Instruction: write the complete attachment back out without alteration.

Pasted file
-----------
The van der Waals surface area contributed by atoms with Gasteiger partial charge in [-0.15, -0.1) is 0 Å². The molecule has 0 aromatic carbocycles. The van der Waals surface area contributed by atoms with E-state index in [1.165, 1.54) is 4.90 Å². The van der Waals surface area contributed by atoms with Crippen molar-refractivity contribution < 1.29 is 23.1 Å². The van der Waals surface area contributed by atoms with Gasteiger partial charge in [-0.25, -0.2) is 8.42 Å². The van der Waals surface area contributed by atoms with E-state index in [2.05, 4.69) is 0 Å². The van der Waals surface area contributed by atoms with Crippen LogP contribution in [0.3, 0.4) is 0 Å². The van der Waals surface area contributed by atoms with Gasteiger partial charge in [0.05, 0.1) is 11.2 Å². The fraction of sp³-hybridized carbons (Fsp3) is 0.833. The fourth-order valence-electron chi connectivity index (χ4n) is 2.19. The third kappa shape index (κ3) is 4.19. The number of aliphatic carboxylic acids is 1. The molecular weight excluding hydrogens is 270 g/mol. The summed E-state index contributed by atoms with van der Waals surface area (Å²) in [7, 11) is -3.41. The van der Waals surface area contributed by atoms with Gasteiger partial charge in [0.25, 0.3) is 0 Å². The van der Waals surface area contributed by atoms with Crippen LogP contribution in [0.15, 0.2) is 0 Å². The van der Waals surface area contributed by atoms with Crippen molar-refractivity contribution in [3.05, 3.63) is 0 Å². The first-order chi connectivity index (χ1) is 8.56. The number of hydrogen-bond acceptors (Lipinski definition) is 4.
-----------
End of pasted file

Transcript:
The van der Waals surface area contributed by atoms with Gasteiger partial charge in [-0.15, -0.1) is 0 Å². The molecule has 0 aromatic carbocycles. The van der Waals surface area contributed by atoms with E-state index in [1.165, 1.54) is 4.90 Å². The van der Waals surface area contributed by atoms with Crippen molar-refractivity contribution < 1.29 is 23.1 Å². The van der Waals surface area contributed by atoms with Gasteiger partial charge in [-0.25, -0.2) is 8.42 Å². The van der Waals surface area contributed by atoms with E-state index in [2.05, 4.69) is 0 Å². The van der Waals surface area contributed by atoms with Crippen LogP contribution in [0.3, 0.4) is 0 Å². The van der Waals surface area contributed by atoms with Gasteiger partial charge in [0.05, 0.1) is 11.2 Å². The fraction of sp³-hybridized carbons (Fsp3) is 0.833. The fourth-order valence-electron chi connectivity index (χ4n) is 2.19. The third kappa shape index (κ3) is 4.19. The number of aliphatic carboxylic acids is 1. The molecular weight excluding hydrogens is 270 g/mol. The summed E-state index contributed by atoms with van der Waals surface area (Å²) in [7, 11) is -3.41. The van der Waals surface area contributed by atoms with Gasteiger partial charge in [0.25, 0.3) is 0 Å². The van der Waals surface area contributed by atoms with Crippen LogP contribution in [0.15, 0.2) is 0 Å². The van der Waals surface area contributed by atoms with Crippen molar-refractivity contribution in [3.05, 3.63) is 0 Å². The first-order chi connectivity index (χ1) is 8.56. The number of hydrogen-bond acceptors (Lipinski definition) is 4.